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Between getting trashed, tripping, blowing guys off and writing songs, Mark falls for Stephen. Fig and Sally put perform Marks songs between casual sex with anyone and everyone. Katie is a ... See full summary »
For Walter Himmelstein, a young man endearingly known as Putzel, life literally doesn't go beyond his family's fish store on the upper west side of Manhattan. In this heartwarming romantic ... See full summary »
Timothy is a normal 17 year old boy, living with his mum and dad in New Zealand. When he gets caught in a harmless prank, Timothy nearly gets expelled from school. As a bargain for his ... See full summary »
Alice (Lynskey) lives in suburban Christchurch, the 'safest place in the world', but she longs for an adventure of American proportions (guns, murder, sex, drugs etc). Her best friend Craig (O'Gorman) changes his name to Johnny because Craig isn't heroic enough for Alice. He is in love with her and waiting for her to settle down so that he can be with her. She likes hanging out with him because of the hot as car he did up himself, a convertible Valiant. Together they roam the roads around SE NZ picking up hitchhikers and looking for excitement. One day they pick up Seth, an American Texas type, with snakeskin boots and a cowboy hat. He is on the run from a gang of skinheads who he stole money from, a Mr. Trippy truck with a couple who he stole a whole crap load of drugs off, and a big Moari dude on a motorcycle. Alice is immediately enchanted by Seth, Johnny jealous. Seth tricks Alice into taking a trip with him. The chase leads them away from their home and toward the hazardous roads... Written by
Still, I liked hanging out with him, especially since he got the car. He spent a year doing it up, just so as we could go out driving and pretend like we were on route 66. This wasn't easy because we lived in New Zealand. There were no scorpions and no snakes, no gansters, people didn't carry handguns. It seemed to me like the safest. fucking. country in the world. And I hated it.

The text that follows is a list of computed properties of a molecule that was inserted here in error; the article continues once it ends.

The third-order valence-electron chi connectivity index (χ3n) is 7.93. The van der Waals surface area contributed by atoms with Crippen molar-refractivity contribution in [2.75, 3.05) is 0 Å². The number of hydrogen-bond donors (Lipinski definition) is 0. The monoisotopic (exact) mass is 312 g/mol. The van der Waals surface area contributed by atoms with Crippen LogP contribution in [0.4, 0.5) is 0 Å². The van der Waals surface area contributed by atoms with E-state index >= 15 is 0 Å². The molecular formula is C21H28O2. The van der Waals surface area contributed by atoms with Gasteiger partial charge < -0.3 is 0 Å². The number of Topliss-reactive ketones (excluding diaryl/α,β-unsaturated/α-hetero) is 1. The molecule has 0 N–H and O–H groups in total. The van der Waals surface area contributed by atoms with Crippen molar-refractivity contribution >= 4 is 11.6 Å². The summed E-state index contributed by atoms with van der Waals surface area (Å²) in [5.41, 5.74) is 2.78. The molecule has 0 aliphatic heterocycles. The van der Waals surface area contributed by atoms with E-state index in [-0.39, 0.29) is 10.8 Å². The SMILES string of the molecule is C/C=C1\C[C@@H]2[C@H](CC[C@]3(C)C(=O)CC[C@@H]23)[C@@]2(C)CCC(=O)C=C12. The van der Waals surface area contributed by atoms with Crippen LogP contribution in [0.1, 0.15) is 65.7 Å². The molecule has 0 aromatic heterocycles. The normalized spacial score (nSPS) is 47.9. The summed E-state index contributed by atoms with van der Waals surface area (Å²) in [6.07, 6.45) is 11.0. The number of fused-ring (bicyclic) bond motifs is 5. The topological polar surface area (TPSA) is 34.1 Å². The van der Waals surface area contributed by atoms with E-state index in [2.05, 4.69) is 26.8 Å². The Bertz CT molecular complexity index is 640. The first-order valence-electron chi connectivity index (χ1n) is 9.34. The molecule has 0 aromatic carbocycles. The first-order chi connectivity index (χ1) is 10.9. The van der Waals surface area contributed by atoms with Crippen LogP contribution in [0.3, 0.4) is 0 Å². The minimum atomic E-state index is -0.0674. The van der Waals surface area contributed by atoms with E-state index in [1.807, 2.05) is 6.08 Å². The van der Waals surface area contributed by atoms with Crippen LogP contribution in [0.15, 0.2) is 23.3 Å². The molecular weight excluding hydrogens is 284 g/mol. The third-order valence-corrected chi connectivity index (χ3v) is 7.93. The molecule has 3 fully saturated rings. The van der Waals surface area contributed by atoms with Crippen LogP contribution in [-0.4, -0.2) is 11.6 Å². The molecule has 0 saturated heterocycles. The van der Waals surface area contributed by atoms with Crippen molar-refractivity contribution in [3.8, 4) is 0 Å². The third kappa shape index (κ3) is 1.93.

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I went to Snakeskin not expecting much, perhaps something along the lines of "Stickmen" a NZ version of a successful overseas production, with a focus on Kiwiana and gimmicky NZ references. Too a large degree I was not disappointed. Oliver Driver plays yet another weirdo (although this time a skin head speed freak) which he does well, however, his appearances are becoming a little too familiar. While the acting and actors are excusable the writing is not, the first half of the film is nothing particularly new but works, but, by the second half the writing is completely incoherent. At one point towards the end it seems as if too many characters have been introduced and writer/director Ashurst just gets rid of them, they walk off, get shot etc. etc.... More noticeable than their demise is the increasingly strange (dare I say quirky) mishmash of ideas thrown in to try to hold the script together as it winds down towards the end which is neither a surprise nor original. (In fact for all you B-grade film viewers, very "Tales from the crypt" type thing). The whole film is very New Zealand on the surface and should be praised for being true to "NZ", those of you who liked "Stickmen" will like this film, but for me it does not compare with "Goodbye pork pie". Go and see it if only for the landscape.
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